While on the other hand, The Philippine Dragon Boat Team had been dominating despite not being recognized by a lot of people. Maybe because the sport itself doesn’t even sounds familiar to the public. But, hey! They didn’t only score medals by winning games, but because of the world records they had set. In fact in the recent World Championship games in Tampa Bay, Florida USA, they scored medals – 5 of them were the highest prize called “gold.” What more can you lose aside from it? Sad to say but the answer is lack of support from the government.

Weeks ago, a post from the social networking site Facebook had been spreading out like a wildfire on pages and user profiles. It goes like this:

PH Azkals: 0 golds, 0 trophies, 5 TV Ads, 20% Pinoy
PH Dragon boat team (2011): 5 golds, 0 commercials, 90% Pinoy
PH Azkals: with sponsors
PH Dragon boat team: inutang at KKB (kanya-kanyang baon) pamasahe
PH Azkals: complete outfit
PH Dragon boat team: nanghihiram pa ng sagwan sa kalaban,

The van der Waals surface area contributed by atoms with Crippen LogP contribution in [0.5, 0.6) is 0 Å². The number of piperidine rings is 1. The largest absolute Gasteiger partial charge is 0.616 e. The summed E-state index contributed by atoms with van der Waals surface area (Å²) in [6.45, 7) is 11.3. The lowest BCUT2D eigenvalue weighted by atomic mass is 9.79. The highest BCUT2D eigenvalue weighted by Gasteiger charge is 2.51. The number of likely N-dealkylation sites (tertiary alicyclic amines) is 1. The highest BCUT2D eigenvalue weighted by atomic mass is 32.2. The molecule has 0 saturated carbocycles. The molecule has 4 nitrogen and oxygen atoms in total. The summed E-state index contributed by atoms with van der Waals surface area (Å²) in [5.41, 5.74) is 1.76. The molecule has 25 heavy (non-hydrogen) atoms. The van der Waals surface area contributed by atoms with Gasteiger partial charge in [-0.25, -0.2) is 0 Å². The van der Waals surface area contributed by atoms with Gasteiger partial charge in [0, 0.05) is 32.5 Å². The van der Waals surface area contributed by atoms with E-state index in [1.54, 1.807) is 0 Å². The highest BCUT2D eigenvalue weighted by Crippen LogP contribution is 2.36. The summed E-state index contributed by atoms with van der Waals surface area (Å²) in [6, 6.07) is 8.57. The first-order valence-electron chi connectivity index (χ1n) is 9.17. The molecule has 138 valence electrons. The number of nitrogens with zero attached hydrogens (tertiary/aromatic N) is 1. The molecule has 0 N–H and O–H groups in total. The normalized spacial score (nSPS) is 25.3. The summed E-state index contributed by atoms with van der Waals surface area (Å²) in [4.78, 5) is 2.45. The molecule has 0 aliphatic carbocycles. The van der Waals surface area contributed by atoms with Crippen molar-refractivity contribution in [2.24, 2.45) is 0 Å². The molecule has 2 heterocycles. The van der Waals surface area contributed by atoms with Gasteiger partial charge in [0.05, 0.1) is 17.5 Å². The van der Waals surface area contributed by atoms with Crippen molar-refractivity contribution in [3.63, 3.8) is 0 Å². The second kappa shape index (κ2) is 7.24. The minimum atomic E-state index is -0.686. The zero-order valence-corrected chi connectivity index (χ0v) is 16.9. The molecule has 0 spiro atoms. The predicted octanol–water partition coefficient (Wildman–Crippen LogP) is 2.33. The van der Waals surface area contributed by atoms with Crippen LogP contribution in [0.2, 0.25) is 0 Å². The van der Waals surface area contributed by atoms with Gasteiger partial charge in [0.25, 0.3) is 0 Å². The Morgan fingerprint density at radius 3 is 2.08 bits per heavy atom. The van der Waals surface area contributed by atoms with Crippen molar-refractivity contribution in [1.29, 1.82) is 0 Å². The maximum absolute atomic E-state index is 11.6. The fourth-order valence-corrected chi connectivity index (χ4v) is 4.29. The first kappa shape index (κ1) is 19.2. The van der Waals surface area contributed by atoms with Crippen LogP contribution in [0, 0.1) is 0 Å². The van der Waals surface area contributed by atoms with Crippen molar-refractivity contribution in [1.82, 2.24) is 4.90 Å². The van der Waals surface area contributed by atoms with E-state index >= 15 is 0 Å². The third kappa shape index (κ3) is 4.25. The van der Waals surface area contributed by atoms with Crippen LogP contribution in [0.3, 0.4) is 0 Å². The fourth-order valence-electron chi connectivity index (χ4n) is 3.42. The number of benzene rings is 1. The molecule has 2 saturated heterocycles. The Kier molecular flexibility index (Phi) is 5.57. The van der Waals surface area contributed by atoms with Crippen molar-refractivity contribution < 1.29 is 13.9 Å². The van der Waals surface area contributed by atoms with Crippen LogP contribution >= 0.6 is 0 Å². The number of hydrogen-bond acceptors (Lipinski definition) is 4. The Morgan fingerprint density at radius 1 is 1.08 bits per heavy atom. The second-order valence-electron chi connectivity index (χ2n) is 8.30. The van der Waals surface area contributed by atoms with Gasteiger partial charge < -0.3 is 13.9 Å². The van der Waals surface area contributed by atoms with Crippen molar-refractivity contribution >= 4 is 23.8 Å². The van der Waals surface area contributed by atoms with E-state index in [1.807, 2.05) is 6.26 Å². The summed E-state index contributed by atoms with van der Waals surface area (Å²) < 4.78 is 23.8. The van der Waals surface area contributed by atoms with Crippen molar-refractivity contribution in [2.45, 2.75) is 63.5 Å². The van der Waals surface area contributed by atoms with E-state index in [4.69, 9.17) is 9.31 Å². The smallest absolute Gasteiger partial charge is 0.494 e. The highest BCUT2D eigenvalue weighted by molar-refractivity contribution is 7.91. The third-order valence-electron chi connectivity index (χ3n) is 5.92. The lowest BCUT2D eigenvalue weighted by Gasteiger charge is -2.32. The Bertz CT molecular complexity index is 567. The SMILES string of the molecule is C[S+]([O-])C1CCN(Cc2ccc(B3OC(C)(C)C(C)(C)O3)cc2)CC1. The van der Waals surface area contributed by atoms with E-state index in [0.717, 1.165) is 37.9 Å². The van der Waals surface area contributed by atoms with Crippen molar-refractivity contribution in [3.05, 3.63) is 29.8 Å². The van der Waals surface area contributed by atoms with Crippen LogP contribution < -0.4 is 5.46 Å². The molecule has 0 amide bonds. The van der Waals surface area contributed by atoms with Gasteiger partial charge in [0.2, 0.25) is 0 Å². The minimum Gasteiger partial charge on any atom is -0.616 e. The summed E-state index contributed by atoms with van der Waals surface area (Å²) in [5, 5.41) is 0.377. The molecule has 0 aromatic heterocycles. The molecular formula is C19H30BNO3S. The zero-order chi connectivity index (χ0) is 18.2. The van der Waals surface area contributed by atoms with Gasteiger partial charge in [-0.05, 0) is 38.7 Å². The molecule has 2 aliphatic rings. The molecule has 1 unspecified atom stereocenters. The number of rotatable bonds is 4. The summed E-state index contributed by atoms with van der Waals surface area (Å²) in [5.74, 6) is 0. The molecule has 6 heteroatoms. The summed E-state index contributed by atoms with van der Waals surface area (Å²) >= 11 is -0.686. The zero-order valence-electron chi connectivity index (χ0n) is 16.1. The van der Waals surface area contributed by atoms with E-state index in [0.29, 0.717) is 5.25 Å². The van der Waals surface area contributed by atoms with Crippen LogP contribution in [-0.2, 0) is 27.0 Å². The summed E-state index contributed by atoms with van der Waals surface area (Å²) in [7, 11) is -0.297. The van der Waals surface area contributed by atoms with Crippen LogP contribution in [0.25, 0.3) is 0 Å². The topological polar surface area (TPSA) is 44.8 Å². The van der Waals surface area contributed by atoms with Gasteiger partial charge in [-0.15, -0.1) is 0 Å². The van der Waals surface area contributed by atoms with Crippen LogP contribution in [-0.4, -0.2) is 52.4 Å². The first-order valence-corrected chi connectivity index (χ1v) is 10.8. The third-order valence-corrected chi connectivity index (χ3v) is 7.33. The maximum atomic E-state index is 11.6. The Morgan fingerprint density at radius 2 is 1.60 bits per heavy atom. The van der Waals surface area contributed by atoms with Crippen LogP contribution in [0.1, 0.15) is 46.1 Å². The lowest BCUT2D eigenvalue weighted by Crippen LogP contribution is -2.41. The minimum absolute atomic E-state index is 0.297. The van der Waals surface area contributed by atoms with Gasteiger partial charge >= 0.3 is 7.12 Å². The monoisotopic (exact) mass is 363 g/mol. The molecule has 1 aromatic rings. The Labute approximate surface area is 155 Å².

--Sasagwan ka ba sa KARANGALAN o sisipa sa KAPOGIAN?

Ok, last statement for dragon boat team seems to be a big bluff already. But whether there’s a big joke in there, there are facts that backed the hell up and it’s all displayed in that post. And even the “Palakasan” episode of WOTL can tell you that Azkals had infinite commercials indeed, thanks to the Younghusband brothers. Well, speaking of Younghusband, Phil had even a great catch – Angel Locsin. But these brothers as far as I remember were half-Pinoys and had been playing with soccer with Filipinos for a long while. And since looks are mostly recognized by everyone in the society, (don’t be hypocrite) these two were part of those magazine pages intended for modeling poses at some time.